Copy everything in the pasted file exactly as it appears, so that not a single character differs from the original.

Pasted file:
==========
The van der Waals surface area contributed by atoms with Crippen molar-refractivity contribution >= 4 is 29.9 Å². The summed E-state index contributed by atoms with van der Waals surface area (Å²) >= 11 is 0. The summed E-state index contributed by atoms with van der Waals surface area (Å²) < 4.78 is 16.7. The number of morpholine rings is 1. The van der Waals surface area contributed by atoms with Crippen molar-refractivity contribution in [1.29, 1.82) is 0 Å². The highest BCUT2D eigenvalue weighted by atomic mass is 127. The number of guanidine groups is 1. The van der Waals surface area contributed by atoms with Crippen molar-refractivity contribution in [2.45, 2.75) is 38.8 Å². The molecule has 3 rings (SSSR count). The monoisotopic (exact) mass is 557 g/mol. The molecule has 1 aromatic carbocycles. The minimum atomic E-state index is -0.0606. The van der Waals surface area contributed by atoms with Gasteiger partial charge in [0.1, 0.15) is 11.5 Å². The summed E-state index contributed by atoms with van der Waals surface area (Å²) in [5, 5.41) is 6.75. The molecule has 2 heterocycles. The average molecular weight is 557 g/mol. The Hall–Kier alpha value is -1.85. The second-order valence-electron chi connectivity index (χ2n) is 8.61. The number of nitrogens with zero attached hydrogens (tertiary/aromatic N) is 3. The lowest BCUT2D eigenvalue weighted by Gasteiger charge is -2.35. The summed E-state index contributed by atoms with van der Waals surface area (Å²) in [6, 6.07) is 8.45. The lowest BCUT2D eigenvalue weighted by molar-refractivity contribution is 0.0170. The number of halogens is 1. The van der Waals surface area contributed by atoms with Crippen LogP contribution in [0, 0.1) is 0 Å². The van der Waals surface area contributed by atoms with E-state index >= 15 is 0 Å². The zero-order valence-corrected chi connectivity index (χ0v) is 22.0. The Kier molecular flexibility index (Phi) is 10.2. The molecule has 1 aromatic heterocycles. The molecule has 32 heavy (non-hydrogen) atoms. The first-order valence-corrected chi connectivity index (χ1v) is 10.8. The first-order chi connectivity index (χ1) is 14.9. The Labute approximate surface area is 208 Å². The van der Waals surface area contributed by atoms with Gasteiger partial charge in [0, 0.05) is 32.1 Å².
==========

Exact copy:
The van der Waals surface area contributed by atoms with Crippen molar-refractivity contribution >= 4 is 29.9 Å². The summed E-state index contributed by atoms with van der Waals surface area (Å²) >= 11 is 0. The summed E-state index contributed by atoms with van der Waals surface area (Å²) < 4.78 is 16.7. The number of morpholine rings is 1. The van der Waals surface area contributed by atoms with Crippen molar-refractivity contribution in [1.29, 1.82) is 0 Å². The highest BCUT2D eigenvalue weighted by atomic mass is 127. The number of guanidine groups is 1. The van der Waals surface area contributed by atoms with Crippen molar-refractivity contribution in [2.45, 2.75) is 38.8 Å². The molecule has 3 rings (SSSR count). The monoisotopic (exact) mass is 557 g/mol. The molecule has 1 aromatic carbocycles. The minimum atomic E-state index is -0.0606. The van der Waals surface area contributed by atoms with Gasteiger partial charge in [0.1, 0.15) is 11.5 Å². The summed E-state index contributed by atoms with van der Waals surface area (Å²) in [5, 5.41) is 6.75. The molecule has 2 heterocycles. The average molecular weight is 557 g/mol. The Hall–Kier alpha value is -1.85. The second-order valence-electron chi connectivity index (χ2n) is 8.61. The number of nitrogens with zero attached hydrogens (tertiary/aromatic N) is 3. The lowest BCUT2D eigenvalue weighted by Gasteiger charge is -2.35. The summed E-state index contributed by atoms with van der Waals surface area (Å²) in [6, 6.07) is 8.45. The lowest BCUT2D eigenvalue weighted by molar-refractivity contribution is 0.0170. The number of halogens is 1. The van der Waals surface area contributed by atoms with Crippen LogP contribution in [0, 0.1) is 0 Å². The van der Waals surface area contributed by atoms with E-state index >= 15 is 0 Å². The zero-order valence-corrected chi connectivity index (χ0v) is 22.0. The Kier molecular flexibility index (Phi) is 10.2. The molecule has 1 aromatic heterocycles. The molecule has 32 heavy (non-hydrogen) atoms. The first-order valence-corrected chi connectivity index (χ1v) is 10.8. The first-order chi connectivity index (χ1) is 14.9. The Labute approximate surface area is 208 Å². The van der Waals surface area contributed by atoms with Gasteiger partial charge in [0, 0.05) is 32.1 Å².